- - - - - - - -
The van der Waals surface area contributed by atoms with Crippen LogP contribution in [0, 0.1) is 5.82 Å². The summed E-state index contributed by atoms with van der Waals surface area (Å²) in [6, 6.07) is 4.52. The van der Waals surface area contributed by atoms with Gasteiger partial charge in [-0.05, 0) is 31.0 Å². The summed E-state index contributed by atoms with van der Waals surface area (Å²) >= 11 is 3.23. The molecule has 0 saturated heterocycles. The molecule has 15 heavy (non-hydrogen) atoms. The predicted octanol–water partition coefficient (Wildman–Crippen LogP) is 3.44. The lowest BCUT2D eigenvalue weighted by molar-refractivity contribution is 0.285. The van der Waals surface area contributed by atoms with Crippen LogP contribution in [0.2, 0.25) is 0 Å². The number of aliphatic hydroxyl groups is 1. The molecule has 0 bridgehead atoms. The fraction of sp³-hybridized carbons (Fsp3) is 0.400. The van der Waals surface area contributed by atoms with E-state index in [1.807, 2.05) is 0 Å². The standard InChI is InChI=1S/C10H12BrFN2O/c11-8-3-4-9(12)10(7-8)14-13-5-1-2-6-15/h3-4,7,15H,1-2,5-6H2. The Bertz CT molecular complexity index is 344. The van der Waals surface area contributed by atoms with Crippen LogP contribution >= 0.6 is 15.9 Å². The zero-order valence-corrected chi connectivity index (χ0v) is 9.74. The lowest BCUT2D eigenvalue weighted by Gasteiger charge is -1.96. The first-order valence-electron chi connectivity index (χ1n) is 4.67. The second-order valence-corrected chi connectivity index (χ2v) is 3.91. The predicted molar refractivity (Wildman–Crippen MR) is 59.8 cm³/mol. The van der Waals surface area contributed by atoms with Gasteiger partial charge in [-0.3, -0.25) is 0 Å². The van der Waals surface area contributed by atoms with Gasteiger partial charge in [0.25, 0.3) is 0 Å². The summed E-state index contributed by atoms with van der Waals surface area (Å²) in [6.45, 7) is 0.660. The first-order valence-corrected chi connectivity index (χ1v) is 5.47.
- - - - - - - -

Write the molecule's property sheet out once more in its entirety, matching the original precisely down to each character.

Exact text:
The van der Waals surface area contributed by atoms with Crippen LogP contribution in [0, 0.1) is 5.82 Å². The summed E-state index contributed by atoms with van der Waals surface area (Å²) in [6, 6.07) is 4.52. The van der Waals surface area contributed by atoms with Gasteiger partial charge in [-0.05, 0) is 31.0 Å². The summed E-state index contributed by atoms with van der Waals surface area (Å²) >= 11 is 3.23. The molecule has 0 saturated heterocycles. The molecule has 15 heavy (non-hydrogen) atoms. The predicted octanol–water partition coefficient (Wildman–Crippen LogP) is 3.44. The lowest BCUT2D eigenvalue weighted by molar-refractivity contribution is 0.285. The van der Waals surface area contributed by atoms with Crippen LogP contribution in [0.2, 0.25) is 0 Å². The number of aliphatic hydroxyl groups is 1. The molecule has 0 bridgehead atoms. The fraction of sp³-hybridized carbons (Fsp3) is 0.400. The van der Waals surface area contributed by atoms with E-state index in [1.807, 2.05) is 0 Å². The standard InChI is InChI=1S/C10H12BrFN2O/c11-8-3-4-9(12)10(7-8)14-13-5-1-2-6-15/h3-4,7,15H,1-2,5-6H2. The Bertz CT molecular complexity index is 344. The van der Waals surface area contributed by atoms with Crippen LogP contribution >= 0.6 is 15.9 Å². The zero-order valence-corrected chi connectivity index (χ0v) is 9.74. The lowest BCUT2D eigenvalue weighted by Gasteiger charge is -1.96. The first-order valence-electron chi connectivity index (χ1n) is 4.67. The second-order valence-corrected chi connectivity index (χ2v) is 3.91. The predicted molar refractivity (Wildman–Crippen MR) is 59.8 cm³/mol. The van der Waals surface area contributed by atoms with Gasteiger partial charge in [-0.3, -0.25) is 0 Å². The van der Waals surface area contributed by atoms with Gasteiger partial charge in [0.25, 0.3) is 0 Å². The summed E-state index contributed by atoms with van der Waals surface area (Å²) in [6.45, 7) is 0.660. The first-order valence-corrected chi connectivity index (χ1v) is 5.47.